But each book project insists on a certain artist, genre, sound. During Covid, it made sense that my last book — despite my efforts to force The Pogues on it — wanted something moody, sullen, occasionally dancey or manic. (Btw, I loved this NYT piece on ambient music pioneer, Tim Heckler.) Welp, I’m onto a new book project (or two) and I (they) needed a new soundtrack. Years ago, when we lived in Asheville, NC, I went deep into a sound that used to be called “alt country.” I thrived on it. I can still get choked up flashing back to live shows by the Avett Brothers, The Everybodyfields (sadly, RIP), Lucinda Williams, the Drive-By Truckers, and… Steve Earle. That’s a long way of saying: I think my new writing has found its musical groove.
Thanks for reading. Until next month…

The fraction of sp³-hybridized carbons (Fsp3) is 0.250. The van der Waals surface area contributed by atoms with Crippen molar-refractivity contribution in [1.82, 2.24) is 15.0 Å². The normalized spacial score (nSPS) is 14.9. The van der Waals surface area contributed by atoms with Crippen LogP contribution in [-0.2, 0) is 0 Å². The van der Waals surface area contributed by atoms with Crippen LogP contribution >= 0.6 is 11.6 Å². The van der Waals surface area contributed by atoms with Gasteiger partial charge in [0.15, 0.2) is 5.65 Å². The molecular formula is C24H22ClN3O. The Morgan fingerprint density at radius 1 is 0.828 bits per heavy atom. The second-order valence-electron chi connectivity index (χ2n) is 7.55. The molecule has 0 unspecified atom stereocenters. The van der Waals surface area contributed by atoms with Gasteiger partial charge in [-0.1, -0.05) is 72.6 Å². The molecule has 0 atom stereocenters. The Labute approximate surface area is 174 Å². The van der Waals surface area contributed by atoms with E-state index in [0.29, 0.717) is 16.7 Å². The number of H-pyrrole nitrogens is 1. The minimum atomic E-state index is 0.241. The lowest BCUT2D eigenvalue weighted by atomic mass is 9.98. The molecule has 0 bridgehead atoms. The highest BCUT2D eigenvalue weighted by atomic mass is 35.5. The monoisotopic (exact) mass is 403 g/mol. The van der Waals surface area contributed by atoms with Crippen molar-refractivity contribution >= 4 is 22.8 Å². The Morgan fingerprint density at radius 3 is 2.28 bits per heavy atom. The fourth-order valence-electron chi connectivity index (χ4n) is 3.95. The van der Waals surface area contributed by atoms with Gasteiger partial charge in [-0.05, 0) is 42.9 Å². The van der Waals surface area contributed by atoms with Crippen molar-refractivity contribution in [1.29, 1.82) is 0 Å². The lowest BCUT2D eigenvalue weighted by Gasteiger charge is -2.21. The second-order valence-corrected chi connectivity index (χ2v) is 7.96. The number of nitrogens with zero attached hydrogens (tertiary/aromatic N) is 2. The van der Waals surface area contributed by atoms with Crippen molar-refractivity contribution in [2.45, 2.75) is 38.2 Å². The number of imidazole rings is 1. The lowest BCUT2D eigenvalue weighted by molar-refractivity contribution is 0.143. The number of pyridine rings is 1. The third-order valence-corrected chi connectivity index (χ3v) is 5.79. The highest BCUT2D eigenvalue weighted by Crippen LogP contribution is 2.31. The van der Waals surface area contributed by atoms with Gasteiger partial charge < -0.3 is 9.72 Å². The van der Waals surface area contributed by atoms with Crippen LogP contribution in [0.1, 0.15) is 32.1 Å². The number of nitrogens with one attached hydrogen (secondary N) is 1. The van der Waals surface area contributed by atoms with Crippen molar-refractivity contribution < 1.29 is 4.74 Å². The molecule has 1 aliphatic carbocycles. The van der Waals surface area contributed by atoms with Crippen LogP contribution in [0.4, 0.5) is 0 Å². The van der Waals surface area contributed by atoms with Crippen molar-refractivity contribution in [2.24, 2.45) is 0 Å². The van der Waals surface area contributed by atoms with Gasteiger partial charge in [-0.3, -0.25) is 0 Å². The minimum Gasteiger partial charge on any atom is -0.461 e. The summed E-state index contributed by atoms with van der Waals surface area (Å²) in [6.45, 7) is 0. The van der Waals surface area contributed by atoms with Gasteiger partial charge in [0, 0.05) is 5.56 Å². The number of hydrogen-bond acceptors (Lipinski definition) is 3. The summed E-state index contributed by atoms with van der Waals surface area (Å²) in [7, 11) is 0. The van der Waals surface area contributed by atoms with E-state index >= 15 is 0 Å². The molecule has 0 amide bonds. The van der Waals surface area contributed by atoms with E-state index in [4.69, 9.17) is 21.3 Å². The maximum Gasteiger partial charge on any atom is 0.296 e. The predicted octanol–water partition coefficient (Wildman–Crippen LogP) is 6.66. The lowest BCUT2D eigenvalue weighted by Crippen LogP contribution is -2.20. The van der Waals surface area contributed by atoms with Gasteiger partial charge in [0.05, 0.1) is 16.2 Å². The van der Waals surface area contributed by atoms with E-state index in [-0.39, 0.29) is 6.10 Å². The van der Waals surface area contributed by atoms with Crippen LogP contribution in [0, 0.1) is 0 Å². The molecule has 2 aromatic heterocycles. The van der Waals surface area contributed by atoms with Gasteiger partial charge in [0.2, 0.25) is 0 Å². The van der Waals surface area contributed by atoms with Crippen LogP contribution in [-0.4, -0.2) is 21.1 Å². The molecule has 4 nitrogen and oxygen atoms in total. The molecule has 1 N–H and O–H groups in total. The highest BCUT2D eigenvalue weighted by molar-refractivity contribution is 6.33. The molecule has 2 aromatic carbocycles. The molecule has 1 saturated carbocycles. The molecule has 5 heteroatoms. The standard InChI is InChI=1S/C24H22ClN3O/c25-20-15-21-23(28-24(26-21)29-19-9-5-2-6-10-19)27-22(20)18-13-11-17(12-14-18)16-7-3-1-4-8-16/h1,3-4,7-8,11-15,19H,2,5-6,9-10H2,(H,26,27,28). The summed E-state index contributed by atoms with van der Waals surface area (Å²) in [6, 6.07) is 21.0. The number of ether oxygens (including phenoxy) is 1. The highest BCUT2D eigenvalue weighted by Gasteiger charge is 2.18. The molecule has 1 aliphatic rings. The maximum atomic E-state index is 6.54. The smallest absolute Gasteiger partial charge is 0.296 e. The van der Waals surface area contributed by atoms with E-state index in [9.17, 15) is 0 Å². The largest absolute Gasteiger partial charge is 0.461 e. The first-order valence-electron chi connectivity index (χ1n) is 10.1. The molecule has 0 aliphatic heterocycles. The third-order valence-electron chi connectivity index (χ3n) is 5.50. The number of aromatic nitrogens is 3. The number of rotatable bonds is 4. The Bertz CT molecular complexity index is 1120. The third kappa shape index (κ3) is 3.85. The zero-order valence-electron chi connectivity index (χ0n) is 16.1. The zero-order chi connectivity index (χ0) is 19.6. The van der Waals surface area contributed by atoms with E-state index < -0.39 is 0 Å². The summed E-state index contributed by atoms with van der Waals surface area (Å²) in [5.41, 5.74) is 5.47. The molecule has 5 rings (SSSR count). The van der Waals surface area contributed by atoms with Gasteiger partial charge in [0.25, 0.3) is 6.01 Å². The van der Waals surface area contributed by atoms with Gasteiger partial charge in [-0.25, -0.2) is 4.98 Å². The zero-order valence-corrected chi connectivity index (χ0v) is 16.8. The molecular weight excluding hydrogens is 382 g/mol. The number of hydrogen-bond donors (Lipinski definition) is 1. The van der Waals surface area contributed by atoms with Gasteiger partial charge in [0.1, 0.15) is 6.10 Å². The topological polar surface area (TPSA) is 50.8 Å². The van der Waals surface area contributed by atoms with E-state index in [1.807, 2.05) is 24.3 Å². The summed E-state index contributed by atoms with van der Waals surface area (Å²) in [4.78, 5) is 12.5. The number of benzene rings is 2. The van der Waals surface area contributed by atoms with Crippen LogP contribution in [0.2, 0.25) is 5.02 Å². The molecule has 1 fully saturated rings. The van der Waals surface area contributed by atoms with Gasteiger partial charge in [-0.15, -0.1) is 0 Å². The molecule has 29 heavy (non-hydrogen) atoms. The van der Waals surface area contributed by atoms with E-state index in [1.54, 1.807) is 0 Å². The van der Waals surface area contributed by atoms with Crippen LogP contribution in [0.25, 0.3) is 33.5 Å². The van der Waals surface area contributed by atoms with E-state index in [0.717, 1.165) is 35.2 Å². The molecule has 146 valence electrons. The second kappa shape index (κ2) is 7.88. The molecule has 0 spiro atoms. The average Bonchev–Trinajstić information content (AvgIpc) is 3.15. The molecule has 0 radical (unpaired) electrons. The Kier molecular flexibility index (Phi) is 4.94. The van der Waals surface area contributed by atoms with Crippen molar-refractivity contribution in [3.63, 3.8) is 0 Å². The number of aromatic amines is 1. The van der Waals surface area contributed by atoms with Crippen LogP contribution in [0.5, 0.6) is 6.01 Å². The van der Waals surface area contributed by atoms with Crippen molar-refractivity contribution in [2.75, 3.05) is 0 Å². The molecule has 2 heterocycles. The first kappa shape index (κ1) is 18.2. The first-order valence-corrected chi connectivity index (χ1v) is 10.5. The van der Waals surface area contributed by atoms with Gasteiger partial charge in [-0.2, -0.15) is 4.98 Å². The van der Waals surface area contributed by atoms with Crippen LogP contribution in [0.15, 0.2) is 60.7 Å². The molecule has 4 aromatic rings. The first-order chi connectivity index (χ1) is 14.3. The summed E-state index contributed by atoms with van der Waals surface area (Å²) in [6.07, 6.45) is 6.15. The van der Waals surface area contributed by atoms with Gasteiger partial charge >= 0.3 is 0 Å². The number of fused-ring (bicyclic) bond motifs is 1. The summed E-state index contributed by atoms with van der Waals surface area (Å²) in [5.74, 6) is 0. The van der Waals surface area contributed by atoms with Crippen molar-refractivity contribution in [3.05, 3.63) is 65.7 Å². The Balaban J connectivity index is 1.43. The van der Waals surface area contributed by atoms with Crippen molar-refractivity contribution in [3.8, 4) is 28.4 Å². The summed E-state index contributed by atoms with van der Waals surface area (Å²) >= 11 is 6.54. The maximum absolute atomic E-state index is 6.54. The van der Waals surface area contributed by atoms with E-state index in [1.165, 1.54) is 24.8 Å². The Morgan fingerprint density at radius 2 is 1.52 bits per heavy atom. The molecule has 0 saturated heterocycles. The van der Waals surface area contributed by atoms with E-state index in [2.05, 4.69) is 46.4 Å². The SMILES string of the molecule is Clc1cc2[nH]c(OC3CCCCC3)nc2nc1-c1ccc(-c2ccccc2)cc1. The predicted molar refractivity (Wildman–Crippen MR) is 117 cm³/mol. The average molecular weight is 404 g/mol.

Find me @ Instagram; sometimes Facebook, Twitter, LinkedIn, Goodreads
And it's a battered old suitcase To a hotel someplace And a wound that will never heal No prima donna, the perfume is on An old shirt that is stained with blood and whiskey… -Tom Waits, “Tom Traubert’s Blues”
Portrait of a Thief looks fascinating! Small world: I graduated from Radford University in 1992.
Your wife and I have similar taste! If you want another Florida caper, Dave Barry's new one is great. Made me laugh out loud.